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Bihar University Research Shows Impact of TCI Soil Health Project

A group of men and women using lab equipment
TCI Scholar Kavya Krishnan teaches researchers at the Dr. Rajendra Prasad Central Agricultural University in Pusa, Bihar, to conduct the comprehensive soil health assessment developed by the TCI Soil Health Project. (Photo provided by Kavya Krishnan/TCI)

Investments in soil health infrastructure have boosted efforts by the Tata-Cornell Institute for Agriculture and Nutrition (TCI) to promote a holistic approach to soil health in India. Two doctoral candidates trained by TCI at a special lab at the Dr. Rajendra Prasad Central Agricultural University (DRPCAU) in Bihar recently presented studies using the comprehensive soil health assessment developed as part of the Institute’s Soil Health Project.

The students used the assessment to study the impact on soil health of different agroforestry systems and the effects of organic and inorganic amendments on rice productivity and nutrient uptake.

Developed for use on Indian lands by TCI and researchers in the Soil and Crop Sciences Section at Cornell University’s School of Integrative Plant Science, the comprehensive assessment tests the physical, biological, and chemical properties of soil. According to Harold van Es, a TCI faculty fellow and professor of soil science at Cornell who helped forge the partnership between TCI and DRPCAU, the studies conducted in Bihar underscore the value of the assessment.

“The ability of our soil health indicators to identify management effects, as well as their consistency over time, is quite remarkable and encouraging,” he said.

TCI Scholar Kavya Krishnan and Cornell lab technician Zachary Batterman enabled soil health lab analyses on the DRPCAU campus. Krishnan and Batterman held a series of workshops to teach students, faculty, and other researchers how to use specialized lab equipment to conduct the 15 tests that comprise the assessment.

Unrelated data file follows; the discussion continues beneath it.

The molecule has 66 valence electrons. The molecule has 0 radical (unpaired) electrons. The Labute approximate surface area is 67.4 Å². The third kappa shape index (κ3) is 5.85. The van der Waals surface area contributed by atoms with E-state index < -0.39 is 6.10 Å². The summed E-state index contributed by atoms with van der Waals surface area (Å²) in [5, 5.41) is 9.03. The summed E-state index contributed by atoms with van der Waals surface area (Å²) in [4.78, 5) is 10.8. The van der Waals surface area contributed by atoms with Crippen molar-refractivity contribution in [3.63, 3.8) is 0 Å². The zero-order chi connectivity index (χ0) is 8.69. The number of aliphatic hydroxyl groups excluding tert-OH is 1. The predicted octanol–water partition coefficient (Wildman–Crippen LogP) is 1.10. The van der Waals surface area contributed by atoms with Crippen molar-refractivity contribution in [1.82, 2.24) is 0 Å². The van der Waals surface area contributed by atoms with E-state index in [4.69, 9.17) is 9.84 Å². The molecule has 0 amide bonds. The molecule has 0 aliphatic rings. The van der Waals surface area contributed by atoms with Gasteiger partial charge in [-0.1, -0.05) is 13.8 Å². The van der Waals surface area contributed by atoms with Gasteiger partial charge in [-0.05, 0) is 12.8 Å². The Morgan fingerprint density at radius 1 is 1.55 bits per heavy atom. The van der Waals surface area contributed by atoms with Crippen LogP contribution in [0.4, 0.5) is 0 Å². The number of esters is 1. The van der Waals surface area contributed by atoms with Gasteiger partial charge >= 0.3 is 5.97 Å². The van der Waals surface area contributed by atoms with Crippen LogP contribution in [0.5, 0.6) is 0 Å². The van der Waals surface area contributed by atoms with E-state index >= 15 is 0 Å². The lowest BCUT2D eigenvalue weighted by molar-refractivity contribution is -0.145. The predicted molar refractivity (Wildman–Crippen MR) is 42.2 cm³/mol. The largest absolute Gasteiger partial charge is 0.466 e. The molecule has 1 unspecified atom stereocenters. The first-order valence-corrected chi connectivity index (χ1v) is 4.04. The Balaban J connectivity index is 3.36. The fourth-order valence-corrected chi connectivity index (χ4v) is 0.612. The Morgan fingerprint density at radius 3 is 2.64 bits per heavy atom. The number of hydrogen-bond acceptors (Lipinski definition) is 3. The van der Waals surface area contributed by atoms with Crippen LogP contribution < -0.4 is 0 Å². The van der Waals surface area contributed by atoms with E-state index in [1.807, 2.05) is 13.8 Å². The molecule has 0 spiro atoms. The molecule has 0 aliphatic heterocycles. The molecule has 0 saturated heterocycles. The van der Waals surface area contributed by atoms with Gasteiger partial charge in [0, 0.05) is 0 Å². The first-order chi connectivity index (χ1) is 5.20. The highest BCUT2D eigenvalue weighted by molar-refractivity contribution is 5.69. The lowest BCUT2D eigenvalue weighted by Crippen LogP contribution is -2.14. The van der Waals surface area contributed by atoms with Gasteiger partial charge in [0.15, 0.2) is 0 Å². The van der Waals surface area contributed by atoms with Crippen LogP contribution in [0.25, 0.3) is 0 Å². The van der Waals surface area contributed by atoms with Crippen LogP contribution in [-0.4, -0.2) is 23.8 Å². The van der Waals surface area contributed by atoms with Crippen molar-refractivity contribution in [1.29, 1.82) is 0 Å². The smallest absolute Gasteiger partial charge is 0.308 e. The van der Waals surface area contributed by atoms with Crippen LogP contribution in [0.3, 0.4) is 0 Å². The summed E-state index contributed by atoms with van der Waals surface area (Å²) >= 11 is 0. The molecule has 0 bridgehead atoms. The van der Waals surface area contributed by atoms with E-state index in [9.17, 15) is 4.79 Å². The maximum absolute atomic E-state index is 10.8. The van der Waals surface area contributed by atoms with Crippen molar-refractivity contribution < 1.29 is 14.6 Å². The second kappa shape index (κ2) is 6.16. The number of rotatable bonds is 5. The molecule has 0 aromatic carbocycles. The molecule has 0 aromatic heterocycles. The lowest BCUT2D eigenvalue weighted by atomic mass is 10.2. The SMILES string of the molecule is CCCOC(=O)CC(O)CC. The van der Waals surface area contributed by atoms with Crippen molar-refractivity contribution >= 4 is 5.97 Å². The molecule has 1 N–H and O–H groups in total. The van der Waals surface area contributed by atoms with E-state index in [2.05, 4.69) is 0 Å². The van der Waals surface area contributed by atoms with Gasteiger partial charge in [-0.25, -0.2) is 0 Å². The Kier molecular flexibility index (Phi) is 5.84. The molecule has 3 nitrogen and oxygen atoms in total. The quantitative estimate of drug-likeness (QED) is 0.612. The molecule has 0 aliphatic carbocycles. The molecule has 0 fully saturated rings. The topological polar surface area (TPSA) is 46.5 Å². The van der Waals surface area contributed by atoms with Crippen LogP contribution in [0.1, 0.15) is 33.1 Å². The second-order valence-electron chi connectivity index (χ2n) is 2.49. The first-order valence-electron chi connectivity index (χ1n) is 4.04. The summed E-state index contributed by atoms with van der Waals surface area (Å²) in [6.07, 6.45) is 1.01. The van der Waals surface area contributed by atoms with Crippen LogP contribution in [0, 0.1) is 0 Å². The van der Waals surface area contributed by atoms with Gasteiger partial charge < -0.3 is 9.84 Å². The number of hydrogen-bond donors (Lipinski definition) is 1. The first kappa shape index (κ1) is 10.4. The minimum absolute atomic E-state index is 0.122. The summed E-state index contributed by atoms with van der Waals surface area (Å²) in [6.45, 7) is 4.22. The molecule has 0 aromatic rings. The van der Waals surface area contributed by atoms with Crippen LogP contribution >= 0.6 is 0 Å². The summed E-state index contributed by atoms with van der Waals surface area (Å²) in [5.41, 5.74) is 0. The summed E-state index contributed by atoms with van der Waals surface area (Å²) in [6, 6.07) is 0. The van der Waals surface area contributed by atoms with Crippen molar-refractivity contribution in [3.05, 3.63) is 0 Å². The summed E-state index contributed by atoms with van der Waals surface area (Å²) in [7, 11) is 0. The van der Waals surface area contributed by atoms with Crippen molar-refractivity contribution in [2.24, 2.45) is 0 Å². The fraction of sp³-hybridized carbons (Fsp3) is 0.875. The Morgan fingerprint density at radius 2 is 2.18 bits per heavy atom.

“I believe we are seeing a very positive impact from our project by enabling soil health research in Bihar and engaging local PhD students and professors,” van Es said. “The investment is multiplied beyond the research efforts of our own students.”

The soil health lab at DRPCAU is part of TCI’s efforts to build infrastructure for comprehensive soil health testing in India. Krishnan played a lead role in its creation by sourcing the equipment necessary for the comprehensive soil health assessment.

The TCI Soil Health Project endeavors to increase agricultural productivity, reduce malnutrition, and improve the environment in rural India through soil health enhancement. While most current Indian production systems focus on chemical enhancements to boost agricultural production, the Soil Health Project emphasizes a comprehensive approach that also takes into account biological and physical markers of soil health. In addition to building soil health infrastructure through efforts like the lab at DRPCAU, the Soil Health Project also collaborates with national and international partners to create training materials and soil health guidelines for major crops in Bihar.